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PSHE


“…learning through which children and young people acquire the knowledge, understanding and skills they need to manage their lives, now and in the future.’

PSHE Association

At Snaresbrook Primary School, our aim is that all children have the skills they need to grow up as individuals who are physically and emotionally healthy, and who can make informed decisions about their lives. We help children to see how they relate to others in order to forge and maintain positive relationships. Relationships and Sex Education should form a key part of this, as should learning about physical, mental and emotional health, all within a dedicated space for Personal, Social, Health and Economic (PSHE) education in the school timetable.

Through Snaresbrook Primary School’s ethos of Core Values Education, we hope to continually develop our character to become the best version of ourselves, developing an understanding and tolerance of each other through knowledge and mutual respect. We recognise and instil in our children the importance of responsibility; to themselves, to peers and ultimately as citizens in the wider world.

High quality PSHE has significant academic and pastoral potential. It helps children prepare for life, and to both know and value who they are and develop the knowledge, skills and attributes they need to thrive as individuals, family members and members of society in a rapidly changing and challenging world.

How is PSHE implemented?


Snaresbrook Primary School use the ‘Jigsaw’ Scheme of Work; a mindful approach to PSHE, fully fitting with our school ethos ‘Health and well-being are at the heart of our happy school.’ It delivers a comprehensive PSHE Scheme of Learning which allows children to focus on “the opportunities, responsibilities and experiences of life” and as such, supports Snaresbrook Primary School’s aim for PSHE: that all children have the skills they need to grow up as individuals who are physically and emotionally healthy, and who can make informed decisions about their lives.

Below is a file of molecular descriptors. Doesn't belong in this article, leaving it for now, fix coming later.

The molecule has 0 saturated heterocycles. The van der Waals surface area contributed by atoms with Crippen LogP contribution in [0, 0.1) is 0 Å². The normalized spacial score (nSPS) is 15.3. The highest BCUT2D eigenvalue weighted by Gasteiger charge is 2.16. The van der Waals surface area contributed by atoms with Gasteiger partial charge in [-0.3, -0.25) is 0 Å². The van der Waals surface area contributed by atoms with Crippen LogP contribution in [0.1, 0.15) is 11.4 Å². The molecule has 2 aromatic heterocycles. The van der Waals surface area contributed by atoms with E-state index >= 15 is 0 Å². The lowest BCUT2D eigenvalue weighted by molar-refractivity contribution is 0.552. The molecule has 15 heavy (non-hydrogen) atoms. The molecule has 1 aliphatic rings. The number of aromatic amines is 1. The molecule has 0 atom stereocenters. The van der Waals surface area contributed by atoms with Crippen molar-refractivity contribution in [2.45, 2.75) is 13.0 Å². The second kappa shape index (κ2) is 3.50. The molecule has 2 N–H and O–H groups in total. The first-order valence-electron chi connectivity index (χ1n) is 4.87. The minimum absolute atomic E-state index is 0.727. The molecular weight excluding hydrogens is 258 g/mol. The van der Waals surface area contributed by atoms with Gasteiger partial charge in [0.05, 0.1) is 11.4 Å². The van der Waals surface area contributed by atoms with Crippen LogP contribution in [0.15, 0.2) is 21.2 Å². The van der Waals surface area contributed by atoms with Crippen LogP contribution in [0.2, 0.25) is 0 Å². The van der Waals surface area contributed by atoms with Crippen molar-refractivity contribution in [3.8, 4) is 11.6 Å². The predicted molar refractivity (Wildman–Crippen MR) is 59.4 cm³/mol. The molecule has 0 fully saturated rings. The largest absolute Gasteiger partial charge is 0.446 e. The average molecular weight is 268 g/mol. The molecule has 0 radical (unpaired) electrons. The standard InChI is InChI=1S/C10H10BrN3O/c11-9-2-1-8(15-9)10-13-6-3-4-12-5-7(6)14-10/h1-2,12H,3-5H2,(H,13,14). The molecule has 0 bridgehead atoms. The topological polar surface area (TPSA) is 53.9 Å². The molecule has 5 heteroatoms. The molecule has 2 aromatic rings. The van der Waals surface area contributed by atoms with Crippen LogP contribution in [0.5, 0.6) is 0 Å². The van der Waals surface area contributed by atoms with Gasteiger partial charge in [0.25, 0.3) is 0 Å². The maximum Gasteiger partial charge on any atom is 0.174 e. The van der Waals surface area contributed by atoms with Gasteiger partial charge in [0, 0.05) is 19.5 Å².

Relationships is a key thread within Jigsaw PSHE. The starting point is nurturing a positive relationship with self to grow a sense of identity and self-esteem within individuals. Children learn about rights and responsibilities to themselves and others, developing a high degree of empathy and social skills.

Jigsaw’s units of work are called Puzzle Pieces. In the Puzzle Pieces ‘Being Me in my World’ and ‘Dreams and Goals’, children focus on their attitudes towards learning, motivation and resilience. The ‘Celebrating Difference’ Puzzle Piece explores differences across the spectrum of global society, prejudice and discrimination, acceptance and understanding. Anti-bullying is also a core focus in this particular unit.

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Snaresbrook PSHE Curriculum


All year groups follow the six Jigsaw puzzles below, each puzzle containing the six lessons (or Jigsaw pieces) to make it complete:

PSHE Websites for Home Learning


Jigsaw PSHE

Our chosen scheme of work, that supports a mindful approach to PSHE.

Dialogue Works An excellent website promoting talk and philosophical enquiry in children. Scroll down to the bottom of this page, to access ‘Hometalk’, an easy to use resource requiring no preparation, which promotes and facilitates conversation with children about a variety of topics including Love, Time, Difference, The Brain, Choice and Responsibility and Money.

BBC Bitesize

Games, activities and resources for teachers and parents. 

Internet Matters

From age-specific online-safety checklists to guides on how to set parental controls on a range of devices, here there are a host of practical tips to help children get the most out of their digital world.

Childnet

Information and resources to help you support your child to have a happy and safe online experience.

Stop Bullying

Information about bullying: what it is and how to deal with and prevent it.

Places to Visit to support learning

 


Kidzania in London is a great place to take pupils who want to get a realistic glimpse into the life of adults, including work and careers. The attraction has everything from fake supermarket checkouts to a vets to a pit-stop challenge for children to get hands-on with real activities which could spark an interest in a future career. Not only this, but it helps motivate pupils to work together as a team and build confidence.

Science Museum With Relationships and Health Education now statutory in primary education and Sex Education being an integral part of our PSHE curriculum, the Science Museum can provide a good starting point for thinking more about the human body and how it works.

Teaching children about money and how the economy works might sound intimidating but there are plenty of ways to support teaching this difficult subject. Although economics might be more of Secondary subject, getting pupils involved from a young age can be beneficial. A trip to the Bank of England Museum is a good idea for getting pupils engaged in money and they can learn about the history of it as well as its worth within the economy. It also offer resources for school visits to help groups understand the role of the bank itself.

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